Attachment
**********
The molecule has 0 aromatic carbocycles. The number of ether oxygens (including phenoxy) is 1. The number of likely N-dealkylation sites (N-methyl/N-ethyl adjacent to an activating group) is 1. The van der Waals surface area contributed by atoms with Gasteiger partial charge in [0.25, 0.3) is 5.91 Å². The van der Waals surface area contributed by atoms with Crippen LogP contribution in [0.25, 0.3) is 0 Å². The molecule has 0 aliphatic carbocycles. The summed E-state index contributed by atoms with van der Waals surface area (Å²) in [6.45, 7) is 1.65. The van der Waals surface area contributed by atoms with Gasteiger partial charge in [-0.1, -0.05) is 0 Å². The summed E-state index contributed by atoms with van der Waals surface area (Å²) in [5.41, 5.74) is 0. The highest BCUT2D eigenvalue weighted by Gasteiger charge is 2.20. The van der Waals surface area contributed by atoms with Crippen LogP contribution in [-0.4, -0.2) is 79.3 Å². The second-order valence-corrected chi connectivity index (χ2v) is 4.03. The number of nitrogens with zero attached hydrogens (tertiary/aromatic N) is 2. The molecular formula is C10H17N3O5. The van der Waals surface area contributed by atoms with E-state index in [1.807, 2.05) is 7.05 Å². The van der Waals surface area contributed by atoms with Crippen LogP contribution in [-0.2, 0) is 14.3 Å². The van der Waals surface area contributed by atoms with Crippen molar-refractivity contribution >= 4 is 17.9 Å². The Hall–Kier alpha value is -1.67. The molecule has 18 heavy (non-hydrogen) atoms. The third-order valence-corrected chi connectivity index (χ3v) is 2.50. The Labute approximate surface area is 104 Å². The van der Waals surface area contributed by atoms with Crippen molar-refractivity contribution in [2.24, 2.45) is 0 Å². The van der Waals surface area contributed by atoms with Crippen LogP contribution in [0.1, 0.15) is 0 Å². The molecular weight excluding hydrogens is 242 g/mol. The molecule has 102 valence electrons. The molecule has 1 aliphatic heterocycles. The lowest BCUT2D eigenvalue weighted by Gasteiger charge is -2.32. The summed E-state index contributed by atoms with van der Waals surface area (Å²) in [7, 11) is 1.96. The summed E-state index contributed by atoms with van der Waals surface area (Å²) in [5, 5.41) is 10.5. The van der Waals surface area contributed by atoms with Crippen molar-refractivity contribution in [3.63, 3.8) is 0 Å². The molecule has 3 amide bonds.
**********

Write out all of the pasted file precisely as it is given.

The molecule has 0 aromatic carbocycles. The number of ether oxygens (including phenoxy) is 1. The number of likely N-dealkylation sites (N-methyl/N-ethyl adjacent to an activating group) is 1. The van der Waals surface area contributed by atoms with Gasteiger partial charge in [0.25, 0.3) is 5.91 Å². The van der Waals surface area contributed by atoms with Crippen LogP contribution in [0.25, 0.3) is 0 Å². The molecule has 0 aliphatic carbocycles. The summed E-state index contributed by atoms with van der Waals surface area (Å²) in [6.45, 7) is 1.65. The van der Waals surface area contributed by atoms with Gasteiger partial charge in [-0.1, -0.05) is 0 Å². The summed E-state index contributed by atoms with van der Waals surface area (Å²) in [5.41, 5.74) is 0. The highest BCUT2D eigenvalue weighted by Gasteiger charge is 2.20. The van der Waals surface area contributed by atoms with Crippen LogP contribution in [-0.4, -0.2) is 79.3 Å². The second-order valence-corrected chi connectivity index (χ2v) is 4.03. The number of nitrogens with zero attached hydrogens (tertiary/aromatic N) is 2. The molecular formula is C10H17N3O5. The van der Waals surface area contributed by atoms with E-state index in [1.807, 2.05) is 7.05 Å². The van der Waals surface area contributed by atoms with Crippen LogP contribution in [-0.2, 0) is 14.3 Å². The van der Waals surface area contributed by atoms with Crippen molar-refractivity contribution >= 4 is 17.9 Å². The Hall–Kier alpha value is -1.67. The molecule has 18 heavy (non-hydrogen) atoms. The third-order valence-corrected chi connectivity index (χ3v) is 2.50. The Labute approximate surface area is 104 Å². The van der Waals surface area contributed by atoms with Crippen molar-refractivity contribution in [2.24, 2.45) is 0 Å². The van der Waals surface area contributed by atoms with Crippen LogP contribution in [0.1, 0.15) is 0 Å². The molecular weight excluding hydrogens is 242 g/mol. The molecule has 102 valence electrons. The molecule has 1 aliphatic heterocycles. The lowest BCUT2D eigenvalue weighted by Gasteiger charge is -2.32. The summed E-state index contributed by atoms with van der Waals surface area (Å²) in [7, 11) is 1.96. The summed E-state index contributed by atoms with van der Waals surface area (Å²) in [5, 5.41) is 10.5. The van der Waals surface area contributed by atoms with Crippen molar-refractivity contribution in [3.63, 3.8) is 0 Å². The molecule has 3 amide bonds.